The 10 Commandments on Election Day

The world is watching. Various agencies and groups have travelled a long way before reaching the final hour, if not the finish line. Tomorrow is election day, automated elections to be certain, and we will be the first to use this method in Southeast Asia.

Filipinos hunger for change and this brought us to move and take an action to alter the course of our history. The long-fought era of massive cheating and fraud would now be relinquished by the hands of our countrymen.

Tomorrow is a milestone. We will be tested – our faith, our resilience, our power to choose only ‘the best’ and the most worthy to take us to our desired destination. The responsibility still lies in our hands, and whatever the consequences, we must stand to carry them.

United, we will make a choice. A choice to lead us to the outskirts or a choice to bring us pride.


I was happy to see the optimism of the articles from the Philippine Star in its edition today. Few days ago, there seemed to be no hope. Failed machines, defective compact flash cards, and unprepared people. Now, we have proven that indeed we are Filipinos — people who love adventure.

Few hours before May 10, we shifted — from the mood of fear and discontent, to excitement and anticipation.

In the Philippine Star’s Starweek Magazine, there was an article on “10 Commandments to Avoid Fraud in Your Precinct” that people should take a careful note of. It was aligned by ABS-CBN’s Boto Mo I-Patrol Mo movement and Kontra Daya, an organization committed against election fraud.

Behold, the ten commandments:

1. Look for your assigned precinct and your name on the voters’ list early.

2. Make sure the ballot is clean and free of marks before accepting it from the Board of Election Inspectors (BEI). Do not accept ballots with marks or dirt because the precinct count optical scan (PCOS) machines may be unable to read them. Spoiled ballots will not be replaced.

3. The BEI should scan ballots so voters can see their ultraviolet (UV) marks. This would prove that the voters were given original ballots. Do not accept ballots without UV marks.

4. Make sure the PCOS machine reads your ballot. If the machine rejects the ballot, you have four tries to insert it again in different orientations.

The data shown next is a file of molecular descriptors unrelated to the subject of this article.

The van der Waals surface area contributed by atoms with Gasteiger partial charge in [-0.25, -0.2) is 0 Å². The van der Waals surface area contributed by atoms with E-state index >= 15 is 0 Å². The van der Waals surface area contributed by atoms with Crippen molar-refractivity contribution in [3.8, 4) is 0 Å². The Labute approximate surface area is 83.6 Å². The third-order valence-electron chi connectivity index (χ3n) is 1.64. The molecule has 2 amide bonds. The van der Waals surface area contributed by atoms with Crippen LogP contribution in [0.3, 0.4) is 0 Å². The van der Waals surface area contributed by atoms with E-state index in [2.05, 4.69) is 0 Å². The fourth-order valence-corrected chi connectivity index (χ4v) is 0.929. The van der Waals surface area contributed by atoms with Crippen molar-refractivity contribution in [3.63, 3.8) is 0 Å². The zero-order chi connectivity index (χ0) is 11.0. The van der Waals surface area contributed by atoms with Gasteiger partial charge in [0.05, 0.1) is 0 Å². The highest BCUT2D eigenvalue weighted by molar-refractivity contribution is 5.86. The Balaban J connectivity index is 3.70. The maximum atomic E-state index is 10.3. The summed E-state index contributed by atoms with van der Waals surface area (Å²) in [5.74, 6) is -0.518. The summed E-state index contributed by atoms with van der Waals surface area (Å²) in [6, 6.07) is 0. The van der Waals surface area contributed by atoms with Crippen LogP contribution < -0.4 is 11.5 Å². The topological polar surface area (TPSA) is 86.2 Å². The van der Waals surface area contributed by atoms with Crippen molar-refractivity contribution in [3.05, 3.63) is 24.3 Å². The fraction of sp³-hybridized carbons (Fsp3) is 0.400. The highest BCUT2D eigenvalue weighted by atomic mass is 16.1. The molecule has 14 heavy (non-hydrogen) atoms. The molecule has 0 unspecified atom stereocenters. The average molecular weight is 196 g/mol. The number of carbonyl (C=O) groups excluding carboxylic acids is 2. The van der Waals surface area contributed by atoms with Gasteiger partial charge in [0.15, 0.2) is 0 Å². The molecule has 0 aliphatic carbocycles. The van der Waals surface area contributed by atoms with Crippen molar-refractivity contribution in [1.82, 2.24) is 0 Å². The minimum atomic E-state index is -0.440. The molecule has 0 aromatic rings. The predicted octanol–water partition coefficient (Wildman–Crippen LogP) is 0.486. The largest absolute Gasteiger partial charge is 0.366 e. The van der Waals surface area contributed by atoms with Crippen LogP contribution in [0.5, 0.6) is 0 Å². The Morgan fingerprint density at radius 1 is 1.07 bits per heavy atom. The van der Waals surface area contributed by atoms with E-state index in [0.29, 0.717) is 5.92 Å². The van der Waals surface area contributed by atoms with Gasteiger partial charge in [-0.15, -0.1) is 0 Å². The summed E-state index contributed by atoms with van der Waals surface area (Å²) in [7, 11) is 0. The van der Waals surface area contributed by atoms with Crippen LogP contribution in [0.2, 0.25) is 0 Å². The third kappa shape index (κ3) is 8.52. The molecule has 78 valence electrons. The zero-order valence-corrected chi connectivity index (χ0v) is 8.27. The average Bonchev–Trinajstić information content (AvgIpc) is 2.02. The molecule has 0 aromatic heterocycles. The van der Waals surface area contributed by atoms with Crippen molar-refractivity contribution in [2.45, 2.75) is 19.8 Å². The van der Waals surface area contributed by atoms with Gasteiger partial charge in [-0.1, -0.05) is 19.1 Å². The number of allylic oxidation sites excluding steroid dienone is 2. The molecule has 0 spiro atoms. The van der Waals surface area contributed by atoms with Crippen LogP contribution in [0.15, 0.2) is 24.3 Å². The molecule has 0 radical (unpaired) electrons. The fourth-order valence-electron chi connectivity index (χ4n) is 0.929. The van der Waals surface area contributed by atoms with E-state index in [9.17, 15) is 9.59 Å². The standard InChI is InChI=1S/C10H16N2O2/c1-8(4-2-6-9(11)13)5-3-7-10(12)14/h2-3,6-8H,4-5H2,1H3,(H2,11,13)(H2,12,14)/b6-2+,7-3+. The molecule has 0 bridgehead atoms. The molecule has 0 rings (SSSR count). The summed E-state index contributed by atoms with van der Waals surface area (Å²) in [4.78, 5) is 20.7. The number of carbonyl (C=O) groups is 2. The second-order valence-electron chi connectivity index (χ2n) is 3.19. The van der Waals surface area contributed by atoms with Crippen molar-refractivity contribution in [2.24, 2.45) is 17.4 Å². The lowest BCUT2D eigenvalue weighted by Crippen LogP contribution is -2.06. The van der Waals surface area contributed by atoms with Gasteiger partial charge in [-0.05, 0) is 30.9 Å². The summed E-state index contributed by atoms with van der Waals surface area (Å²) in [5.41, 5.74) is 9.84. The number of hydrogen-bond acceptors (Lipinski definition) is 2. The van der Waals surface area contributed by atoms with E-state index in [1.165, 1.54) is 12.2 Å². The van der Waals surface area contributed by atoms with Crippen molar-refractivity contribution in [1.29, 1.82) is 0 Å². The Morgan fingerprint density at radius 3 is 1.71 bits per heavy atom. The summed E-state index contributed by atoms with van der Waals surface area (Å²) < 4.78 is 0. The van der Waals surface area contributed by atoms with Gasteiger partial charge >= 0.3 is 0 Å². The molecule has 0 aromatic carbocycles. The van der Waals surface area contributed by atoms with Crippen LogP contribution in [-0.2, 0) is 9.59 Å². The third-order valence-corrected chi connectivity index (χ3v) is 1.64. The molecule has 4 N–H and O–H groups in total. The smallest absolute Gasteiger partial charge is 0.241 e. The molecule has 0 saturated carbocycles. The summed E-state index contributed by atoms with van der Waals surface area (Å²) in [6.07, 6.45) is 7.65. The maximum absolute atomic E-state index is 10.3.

Voters are allowed to fix ambiguous marks or the improper shading of ovals. The BEI should also explain why the ballot was rejected. It might not be the voter’s fault and the PCOS machine might be broken.

If a machine has rejected several valid ballots, it has to be replaced.

5. Do not over-vote, otherwise the PCOS machine will not read the votes for that position. Make sure you fully shade the ovals, or the machine might reject your ballot for having “ambiguous marks.” You will not be given another ballot if you make a mistake while voting.

Meanwhile, the use of ballots to sabotage the PCOS machines is strictly prohibited.

6. If a precinct runs out of ballots, a voter can still cast his vote in the next nearest precinct. The BEI should accompany the voter after giving the latter a certification.

7. Only the BEI can hand out ballots. Not even local officials, Commission on Elections (Comelec) personnel and Smartmatic technicians can interfere. Also, no one should tinker with the PCOS machines during voting time.

8. Voters should make sure they sign the voters’ list at the start, and have their fingernail marked with indelible ink at the end. This is one safeguard against flying voters.

9. The allotted voting time is from 7 a.m. to 6 p.m. Voters who are within 30 meters from the precinct or are still in line after 6 p.m. can still vote. They should have their names listed down by the BEI. Voting should continue until everyone within 30 meters of the precinct or in line has voted.

10. Armed police, military, paramilitary forces, security guards, barangay officials, armed goons and supporters of politicians who are campaigning are barred from the polling precinct. The BEI should send them out.


I am not yet a voter but I am aware that as a Filipino, I am part of this milestone, each of us is.

No matter which god you believe in, let us all keep praying that the elections would be clean and just. As broadcast journalist Kara David said, “Magbantay, Manindigan, Magdasal.”

Remember, we are Filipinos.


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